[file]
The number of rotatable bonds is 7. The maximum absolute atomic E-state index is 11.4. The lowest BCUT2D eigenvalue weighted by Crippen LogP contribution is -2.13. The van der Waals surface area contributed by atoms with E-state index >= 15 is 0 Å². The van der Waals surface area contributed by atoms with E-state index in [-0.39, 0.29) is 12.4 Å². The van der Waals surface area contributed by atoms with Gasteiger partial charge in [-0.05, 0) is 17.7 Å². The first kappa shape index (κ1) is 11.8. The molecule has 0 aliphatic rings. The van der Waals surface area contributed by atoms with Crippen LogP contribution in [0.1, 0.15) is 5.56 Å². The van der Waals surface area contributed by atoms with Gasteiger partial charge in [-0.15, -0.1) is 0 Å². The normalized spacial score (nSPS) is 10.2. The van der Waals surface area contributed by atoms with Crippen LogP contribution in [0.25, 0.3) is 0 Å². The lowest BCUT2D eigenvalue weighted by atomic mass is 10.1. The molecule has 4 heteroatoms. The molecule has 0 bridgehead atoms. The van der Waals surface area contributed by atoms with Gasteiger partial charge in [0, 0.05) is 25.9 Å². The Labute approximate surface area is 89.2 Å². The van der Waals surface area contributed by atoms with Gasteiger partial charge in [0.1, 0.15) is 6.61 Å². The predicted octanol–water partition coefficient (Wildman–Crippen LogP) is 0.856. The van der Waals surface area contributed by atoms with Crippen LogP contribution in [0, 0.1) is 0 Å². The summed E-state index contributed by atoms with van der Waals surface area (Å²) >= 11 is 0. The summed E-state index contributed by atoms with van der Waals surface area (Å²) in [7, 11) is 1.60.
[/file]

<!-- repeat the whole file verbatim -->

The number of rotatable bonds is 7. The maximum absolute atomic E-state index is 11.4. The lowest BCUT2D eigenvalue weighted by Crippen LogP contribution is -2.13. The van der Waals surface area contributed by atoms with E-state index >= 15 is 0 Å². The van der Waals surface area contributed by atoms with E-state index in [-0.39, 0.29) is 12.4 Å². The van der Waals surface area contributed by atoms with Gasteiger partial charge in [-0.05, 0) is 17.7 Å². The first kappa shape index (κ1) is 11.8. The molecule has 0 aliphatic rings. The van der Waals surface area contributed by atoms with Crippen LogP contribution in [0.1, 0.15) is 5.56 Å². The van der Waals surface area contributed by atoms with Gasteiger partial charge in [-0.15, -0.1) is 0 Å². The normalized spacial score (nSPS) is 10.2. The van der Waals surface area contributed by atoms with Crippen LogP contribution in [0.25, 0.3) is 0 Å². The lowest BCUT2D eigenvalue weighted by atomic mass is 10.1. The molecule has 4 heteroatoms. The molecule has 0 bridgehead atoms. The van der Waals surface area contributed by atoms with Gasteiger partial charge in [0, 0.05) is 25.9 Å². The Labute approximate surface area is 89.2 Å². The van der Waals surface area contributed by atoms with Gasteiger partial charge in [0.1, 0.15) is 6.61 Å². The predicted octanol–water partition coefficient (Wildman–Crippen LogP) is 0.856. The van der Waals surface area contributed by atoms with Crippen LogP contribution in [0, 0.1) is 0 Å². The summed E-state index contributed by atoms with van der Waals surface area (Å²) >= 11 is 0. The summed E-state index contributed by atoms with van der Waals surface area (Å²) in [7, 11) is 1.60.